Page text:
Blends of various and varying types of polymeric materials have been suggested over the years in a variety of prior art references. Of these, the prior art references utilizing acetal resins as blend components generally illustrate compositions in which the acetal resin forms the major or continuous phase, presumably because of large shrinkage and associated interfacial stress build-up occurring upon cooling from the melt. For example, U.S. Pat. No. 4,665,126 to Kusumgar et al. discloses certain polymeric molding compositions containing a predominant amount (e.g., from about 60 to 95 weight percent) of an acetal polymer ingredient in combination with relatively lesser amounts (e.g., from about 4 to 30 and from about 1 to 10 weight percent, respectively) of a thermoplastic polyurethane (TPU) and a multiphase composite interpolymer such as, for example, a butadiene-based, rubber-modified styrene/methyl- methacrylate polymer. Such Kusumgar et al. formulations are said to have improved impact strength relative to that of the acetal polymer per se and relative to that of comparable two component acetal/TPU or acetal/multiphase composite interpolymer blends and to be useful in various molding applications.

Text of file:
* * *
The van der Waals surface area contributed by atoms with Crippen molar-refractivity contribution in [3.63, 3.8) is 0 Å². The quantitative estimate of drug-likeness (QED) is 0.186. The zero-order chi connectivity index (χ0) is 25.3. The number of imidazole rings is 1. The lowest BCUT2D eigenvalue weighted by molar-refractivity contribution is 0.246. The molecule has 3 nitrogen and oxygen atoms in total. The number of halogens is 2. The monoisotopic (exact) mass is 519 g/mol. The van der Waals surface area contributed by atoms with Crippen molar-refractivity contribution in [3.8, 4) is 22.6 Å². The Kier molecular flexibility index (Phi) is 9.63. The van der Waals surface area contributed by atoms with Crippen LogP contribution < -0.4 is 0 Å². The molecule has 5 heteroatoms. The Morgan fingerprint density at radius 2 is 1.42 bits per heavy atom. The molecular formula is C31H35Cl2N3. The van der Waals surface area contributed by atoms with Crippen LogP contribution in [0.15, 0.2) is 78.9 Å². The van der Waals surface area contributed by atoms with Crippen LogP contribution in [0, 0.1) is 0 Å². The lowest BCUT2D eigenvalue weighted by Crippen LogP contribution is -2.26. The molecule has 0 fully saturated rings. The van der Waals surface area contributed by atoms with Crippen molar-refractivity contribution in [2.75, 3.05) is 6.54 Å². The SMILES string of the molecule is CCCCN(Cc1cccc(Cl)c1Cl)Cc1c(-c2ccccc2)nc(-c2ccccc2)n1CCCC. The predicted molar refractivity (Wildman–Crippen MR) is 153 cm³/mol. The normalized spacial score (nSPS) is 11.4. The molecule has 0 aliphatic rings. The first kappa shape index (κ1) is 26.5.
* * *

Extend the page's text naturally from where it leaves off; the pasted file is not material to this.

U.S. Pat. No.. 4,694,042 to McKee et al. pertains to thermoplastic molding polymer blends containing a minor proportion (i.e., from 5 to 50 parts) by volume of a partially or completely crystalline polymer such as nylon, polyacetal, etc. wherein said crystalline polymer, even though employed in minor volumetric proportion, is nevertheless considered to form a coherent phase and wherein the second, major proportion component forms a dispersed phase therein. Within the indicated McKee et al. blends, said major proportion (i.e., from 50 to 95 parts by volume) component consists of one or more crosslinked, emulsion-polymerized elastomeric polymers such as, for example, butadiene or acrylate rubber-based graft copolymers containing either from 10 to 50 weight percent of a shell having a glass transition temperature of less than -10° C. or a substantially lesser amount of a hard polymer shell of styrene, methylmethacrylate or styrene acrylonitrile copolymer. Acetal resin-based compositions are not evident in the working examples.